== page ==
Background/aims To evaluate the distribution and determinants of outer retinal thickness in eyes without retinal diseases, using spectral-domain optical coherence tomography (SD-OCT).
Methods Participants were recruited from the Singapore Epidemiology of Eye Diseases Study, a population-based study among Chinese, Malays and Indians in Singapore. A total of 5333 participants underwent SD-OCT imaging in which a 6×6 mm2 measurement area centred at the fovea. Outer retinal thickness was defined as the distance from the outer plexiform layer to the retinal pigment epithelium layer boundary.
Results 7444 eyes from 4454 participants were included in final analysis. Of them, mean age was 58.4 years (SD 8.3), and 2294 (51.5%) were women. Women (121.0±8.1 µm) had thinner average outer retinal thickness than men (125.6±8.2 µm) (p<0.001). Malays (121.4±8.7 µm) had thinner average outer retinal thickness than Indians (124.3±8.6 µm) and Chinese (123.7±7.9 µm) (both p<0.001). In multivariable models, thinner average outer retinal thickness was associated with older age (per decade, β=−1.02, p<0.001), hypertension (β=−0.59, p=0.029), diabetes (β=−0.73, p=0.013), chronic kidney disease (β=−1.25, p=0.017), longer axial length (per mm, β=−0.76, p<0.001), flatter corneal curvature (per mm, β=−2.00, p<0.001) and higher signal strength (β=−1.46, p<0.001).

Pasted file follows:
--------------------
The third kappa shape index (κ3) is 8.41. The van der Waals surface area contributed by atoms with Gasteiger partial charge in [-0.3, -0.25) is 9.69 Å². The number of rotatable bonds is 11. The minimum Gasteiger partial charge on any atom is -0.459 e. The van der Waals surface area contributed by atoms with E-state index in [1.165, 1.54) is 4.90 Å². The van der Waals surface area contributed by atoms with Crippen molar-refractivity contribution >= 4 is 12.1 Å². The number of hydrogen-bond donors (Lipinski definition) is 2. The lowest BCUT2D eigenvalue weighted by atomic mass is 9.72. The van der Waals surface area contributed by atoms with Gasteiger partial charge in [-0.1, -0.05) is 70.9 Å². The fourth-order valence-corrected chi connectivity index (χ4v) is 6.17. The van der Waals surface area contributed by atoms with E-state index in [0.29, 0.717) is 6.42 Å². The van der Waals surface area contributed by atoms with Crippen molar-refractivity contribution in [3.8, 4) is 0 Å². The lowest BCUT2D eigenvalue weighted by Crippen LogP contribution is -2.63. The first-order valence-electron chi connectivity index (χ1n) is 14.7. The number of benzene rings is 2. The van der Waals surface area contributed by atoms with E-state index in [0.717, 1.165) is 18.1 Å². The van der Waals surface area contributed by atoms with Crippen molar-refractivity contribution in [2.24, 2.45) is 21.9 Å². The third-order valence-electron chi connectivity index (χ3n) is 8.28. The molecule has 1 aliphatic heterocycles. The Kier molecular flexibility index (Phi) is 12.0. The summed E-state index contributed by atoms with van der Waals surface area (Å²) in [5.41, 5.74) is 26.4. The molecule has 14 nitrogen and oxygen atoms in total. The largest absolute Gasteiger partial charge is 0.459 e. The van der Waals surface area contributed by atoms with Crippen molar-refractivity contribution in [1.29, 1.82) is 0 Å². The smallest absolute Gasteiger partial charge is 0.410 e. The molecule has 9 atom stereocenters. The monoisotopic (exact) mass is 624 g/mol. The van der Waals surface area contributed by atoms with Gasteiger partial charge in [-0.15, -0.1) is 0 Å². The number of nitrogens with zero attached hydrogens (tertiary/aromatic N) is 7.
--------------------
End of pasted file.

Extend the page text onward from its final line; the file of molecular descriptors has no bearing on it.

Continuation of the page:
Conclusion In this large sample of Asian population, we provided normative SD-OCT data on outer retinal thickness in eyes without retinal diseases. Women had thinner outer retina than men. For the first time, these findings provide fundamental knowledge on normative profile of outer retinal thickness in Asians.
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Contributors WD: substantial contributions to the conception and design of study, the analysis and interpretation of data, drafting the work and revising it critically for important intellectual content, final approval of version to be published. Y-CT, M-LC, SM, NYQT, K-HW, KN, NC, CS, CYC, T-YW: substantial contributions to analysis and interpretation of data, revising the article critically for important intellectual content, final approval of version to be published. C-YC: substantial contributions to the conception and design of study, analysis and interpretation of data, revising the article critically for important intellectual content, final approval of version to be published and agreement to be accountable for all aspects of the work in ensuring that questions related to the accuracy or integrity of any part of the work are appropriately investigated and resolved.
Funding This study is supported by the National Medical Research Council (NMRC/1249/2010, NMRC/CIRG/1371/2013, NMRC/CIRG/1417/2015 and NMRC/CIRG/1488/2018) and Biomedical Research Council (08/1/35/19/550), Singapore. C-YC is supported by the National Medical Research Council (NMRC/CSA-SI/0012/2017).
Competing Interests None declared.
Patient consent for publication Obtained.
Ethics approval The SingHealth Centralized Institute Review Board.
Provenance and peer review Not commissioned; externally peer reviewed.
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